Science:Math Exam Resources/Courses/MATH100 A/December 2023/Question 27(a)
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Question 27(a) 

Let
(This is a scaled example of the gamma distribution from probability.) In this question, you may use without proof the fact that
(a) List the vertical and horizontal asymptotes. Leave the field blank if there is no such asymptote. Note: For part (a), you may simply list your answers without justification. 
Make sure you understand the problem fully: What is the question asking you to do? Are there specific conditions or constraints that you should take note of? How will you know if your answer is correct from your work only? Can you rephrase the question in your own words in a way that makes sense to you? 
If you are stuck, check the hint below. Consider it for a while. Does it give you a new idea on how to approach the problem? If so, try it! 
Hint 

Recall the definitions. A function has a vertical asymptote at if or . What does this mean for if is near c? Can be continuous at ? A function has a horizontal asymptote as or if the limit exists or if the limit exists, respectively. Can you try to compute these limits?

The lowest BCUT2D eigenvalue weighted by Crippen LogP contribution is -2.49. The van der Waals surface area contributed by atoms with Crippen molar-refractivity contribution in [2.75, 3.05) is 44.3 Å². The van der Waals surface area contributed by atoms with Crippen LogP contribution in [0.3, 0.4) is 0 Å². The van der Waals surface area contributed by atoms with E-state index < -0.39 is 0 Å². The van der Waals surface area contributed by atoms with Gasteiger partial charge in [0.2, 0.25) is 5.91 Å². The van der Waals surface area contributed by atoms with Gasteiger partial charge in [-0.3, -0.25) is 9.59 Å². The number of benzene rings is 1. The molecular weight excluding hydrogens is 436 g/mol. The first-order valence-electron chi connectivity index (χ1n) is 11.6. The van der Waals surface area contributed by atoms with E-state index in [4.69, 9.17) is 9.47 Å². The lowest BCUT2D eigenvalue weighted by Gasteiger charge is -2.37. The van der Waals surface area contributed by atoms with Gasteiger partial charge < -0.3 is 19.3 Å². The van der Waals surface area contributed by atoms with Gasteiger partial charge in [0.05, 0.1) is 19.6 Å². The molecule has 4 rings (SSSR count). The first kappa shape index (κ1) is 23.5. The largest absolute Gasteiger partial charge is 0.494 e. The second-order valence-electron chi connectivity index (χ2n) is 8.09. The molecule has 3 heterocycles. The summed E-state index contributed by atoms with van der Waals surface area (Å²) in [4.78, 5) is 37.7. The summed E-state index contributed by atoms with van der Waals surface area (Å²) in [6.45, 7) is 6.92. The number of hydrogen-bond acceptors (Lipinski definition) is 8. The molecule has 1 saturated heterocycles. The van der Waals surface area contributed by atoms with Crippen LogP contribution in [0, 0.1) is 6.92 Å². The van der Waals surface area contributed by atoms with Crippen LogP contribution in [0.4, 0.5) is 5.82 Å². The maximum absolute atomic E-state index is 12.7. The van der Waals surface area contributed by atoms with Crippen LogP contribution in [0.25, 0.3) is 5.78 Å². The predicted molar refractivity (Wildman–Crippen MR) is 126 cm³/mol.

Checking a solution serves two purposes: helping you if, after having used the hint, you still are stuck on the problem; or if you have solved the problem and would like to check your work.

Solution 

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Please rate my easiness! It's quick and helps everyone guide their studies. Since the domain of is the nonnegative real numbers, the function can only have a horizontal asymptote at , so there is no need to consider the limit as approaches . To compute the limit, we may rewrite as
You may know that the above limit evaluates to 0, if you understand that the exponential function grows much more rapidly than any polynomial. Alternatively, we may use L'Hôpital's rule to compute
Thus, our function has the horizontal asymptote at . Since the function is continuous on its domain, it has no vertical asymptotes.